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Southwest Indiana Wins Maximum Development Funds

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The Evansville area was awarded $50 million

For the past year, the Evansville Regional Economic Development partnership has been making its pitch to get some of a $500 million dollar pot from the state to invest in the area. As WNIN’s Sarah Kuper reports, the governor’s office announced the awards on Tuesday:

The money is readi – that’s R-E-A-D-I standing for Regional Economic Acceleration and Development Initiative. Or as Evansville economic development officials now call it – $50 million dollars.

Greg Wathen, co-CEO of Evansville regional economic partnership and his team prepared and presented to state decision-makers dozens of plans and projects that could strengthen and grow the region’s economy. Now that the funds have been awarded he says he and private sector partners are ready to go. He explains a few of the priorities:

“The whole idea of River Vision, reimagining how we engage with the water/warrick county sports park/housing”

After all, Wathen says the purpose of any of the READI projects is to drive one thing:

“Population growth drives so much activity whether it is reinvesting in to the marketplace, new companies coming in, receiving federal tax dollars, it is all based on population.”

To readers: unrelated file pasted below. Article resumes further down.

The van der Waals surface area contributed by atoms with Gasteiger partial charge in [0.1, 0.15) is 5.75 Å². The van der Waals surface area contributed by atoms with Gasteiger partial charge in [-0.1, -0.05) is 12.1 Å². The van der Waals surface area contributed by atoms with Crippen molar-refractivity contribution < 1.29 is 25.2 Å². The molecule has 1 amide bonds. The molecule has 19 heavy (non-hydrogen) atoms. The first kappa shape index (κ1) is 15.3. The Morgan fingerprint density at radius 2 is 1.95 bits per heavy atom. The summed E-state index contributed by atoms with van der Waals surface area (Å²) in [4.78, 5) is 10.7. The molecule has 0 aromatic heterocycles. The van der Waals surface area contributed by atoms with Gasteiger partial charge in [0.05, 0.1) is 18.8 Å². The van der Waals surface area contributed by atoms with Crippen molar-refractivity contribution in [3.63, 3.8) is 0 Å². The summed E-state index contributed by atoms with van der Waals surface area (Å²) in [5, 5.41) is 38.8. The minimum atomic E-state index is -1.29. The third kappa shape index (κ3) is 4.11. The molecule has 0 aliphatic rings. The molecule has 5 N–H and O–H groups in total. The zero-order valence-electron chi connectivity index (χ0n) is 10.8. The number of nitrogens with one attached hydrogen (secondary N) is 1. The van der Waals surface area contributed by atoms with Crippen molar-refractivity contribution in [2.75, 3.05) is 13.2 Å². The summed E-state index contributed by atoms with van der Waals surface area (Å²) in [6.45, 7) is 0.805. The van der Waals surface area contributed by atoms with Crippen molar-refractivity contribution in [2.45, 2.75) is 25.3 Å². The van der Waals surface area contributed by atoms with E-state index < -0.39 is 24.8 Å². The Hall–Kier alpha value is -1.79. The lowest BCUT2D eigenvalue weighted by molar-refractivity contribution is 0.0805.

The Evansville region was one of seventeen areas trying to get a share of the money. Wathen says $50 million dollars is exactly how much Evansville officials had in mind. But that isn’t enough for all the partnership has planned – not even close. But, Wathen says, that’s the whole point:

“Bring along the private sector, that’s part of the requirement. The READi funds, that will only represent 20% of the money, got to come up with the other 80% somewhere so that’s going to come from the private sector.”

Wathen says the possibilities that come with this new money goes beyond pretty new parks or high tech research labs:

“When you look at economic development it needs to be transformational. You are changing regions and changing people’s lives, rather than a series of transactions that are interesting but not connective. As you make decisions today, how will they impact lives tomorrow?”

State decision makers said the majority of the $500 million dollars was spread through nine regions but each of the 17 received at least five million. Wathen says he would not be surprised if more funding programs like READi emerge in the near future.

“It isn’t the end of the story because the state is looking at the ability through the current surplus and legislative session coming up, is there a way to put more money into the pot for these programs, can we leverage other programs the state has, redevelopment tax credit or any of the funds through cares act. The state has recognized that economies are regional and that quality of place matters and ability to attract and retain talent.”

Wathen says the regional economic partnership is already springing into action with behind the scenes work but it may be months to years before the proposed projects are underway.